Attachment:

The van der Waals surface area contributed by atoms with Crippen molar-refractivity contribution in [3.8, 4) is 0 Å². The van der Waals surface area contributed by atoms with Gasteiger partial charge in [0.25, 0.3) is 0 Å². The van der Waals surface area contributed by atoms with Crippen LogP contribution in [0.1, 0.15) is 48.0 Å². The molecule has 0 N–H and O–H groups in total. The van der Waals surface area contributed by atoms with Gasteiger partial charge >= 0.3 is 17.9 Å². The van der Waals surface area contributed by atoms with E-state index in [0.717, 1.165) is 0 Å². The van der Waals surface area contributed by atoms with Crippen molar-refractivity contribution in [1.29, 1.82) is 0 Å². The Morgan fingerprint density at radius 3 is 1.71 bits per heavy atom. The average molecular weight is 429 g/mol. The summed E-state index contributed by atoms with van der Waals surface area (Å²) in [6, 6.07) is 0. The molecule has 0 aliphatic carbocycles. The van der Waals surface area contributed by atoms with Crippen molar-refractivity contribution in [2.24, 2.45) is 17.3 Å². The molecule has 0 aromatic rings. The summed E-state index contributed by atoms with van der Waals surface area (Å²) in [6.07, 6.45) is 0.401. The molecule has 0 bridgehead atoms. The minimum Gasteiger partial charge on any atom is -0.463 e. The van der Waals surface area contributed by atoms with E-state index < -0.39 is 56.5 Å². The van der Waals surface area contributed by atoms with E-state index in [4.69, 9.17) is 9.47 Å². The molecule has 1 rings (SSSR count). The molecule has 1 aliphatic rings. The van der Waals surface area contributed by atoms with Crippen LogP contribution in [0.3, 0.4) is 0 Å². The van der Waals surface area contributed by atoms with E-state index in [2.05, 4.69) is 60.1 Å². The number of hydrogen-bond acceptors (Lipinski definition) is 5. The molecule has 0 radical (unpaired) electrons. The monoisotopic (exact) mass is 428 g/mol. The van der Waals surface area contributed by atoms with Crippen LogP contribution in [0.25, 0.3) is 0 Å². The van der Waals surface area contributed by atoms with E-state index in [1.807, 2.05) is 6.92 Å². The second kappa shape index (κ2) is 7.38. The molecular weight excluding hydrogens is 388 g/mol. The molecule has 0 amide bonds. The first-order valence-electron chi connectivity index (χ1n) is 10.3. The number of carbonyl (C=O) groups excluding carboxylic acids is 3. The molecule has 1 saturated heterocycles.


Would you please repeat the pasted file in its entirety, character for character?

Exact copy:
The van der Waals surface area contributed by atoms with Crippen molar-refractivity contribution in [3.8, 4) is 0 Å². The van der Waals surface area contributed by atoms with Gasteiger partial charge in [0.25, 0.3) is 0 Å². The van der Waals surface area contributed by atoms with Crippen LogP contribution in [0.1, 0.15) is 48.0 Å². The molecule has 0 N–H and O–H groups in total. The van der Waals surface area contributed by atoms with Gasteiger partial charge >= 0.3 is 17.9 Å². The van der Waals surface area contributed by atoms with E-state index in [0.717, 1.165) is 0 Å². The van der Waals surface area contributed by atoms with Crippen molar-refractivity contribution in [1.29, 1.82) is 0 Å². The Morgan fingerprint density at radius 3 is 1.71 bits per heavy atom. The average molecular weight is 429 g/mol. The summed E-state index contributed by atoms with van der Waals surface area (Å²) in [6, 6.07) is 0. The molecule has 0 aliphatic carbocycles. The van der Waals surface area contributed by atoms with Crippen molar-refractivity contribution in [2.24, 2.45) is 17.3 Å². The molecule has 0 aromatic rings. The summed E-state index contributed by atoms with van der Waals surface area (Å²) in [6.07, 6.45) is 0.401. The molecule has 0 bridgehead atoms. The minimum Gasteiger partial charge on any atom is -0.463 e. The van der Waals surface area contributed by atoms with E-state index < -0.39 is 56.5 Å². The van der Waals surface area contributed by atoms with E-state index in [4.69, 9.17) is 9.47 Å². The molecule has 1 rings (SSSR count). The molecule has 1 aliphatic rings. The van der Waals surface area contributed by atoms with Crippen LogP contribution in [0.3, 0.4) is 0 Å². The van der Waals surface area contributed by atoms with E-state index in [2.05, 4.69) is 60.1 Å². The number of hydrogen-bond acceptors (Lipinski definition) is 5. The molecule has 0 radical (unpaired) electrons. The monoisotopic (exact) mass is 428 g/mol. The van der Waals surface area contributed by atoms with Crippen LogP contribution in [0.25, 0.3) is 0 Å². The van der Waals surface area contributed by atoms with E-state index in [1.807, 2.05) is 6.92 Å². The second kappa shape index (κ2) is 7.38. The molecular weight excluding hydrogens is 388 g/mol. The molecule has 0 amide bonds. The first-order valence-electron chi connectivity index (χ1n) is 10.3. The number of carbonyl (C=O) groups excluding carboxylic acids is 3. The molecule has 1 saturated heterocycles.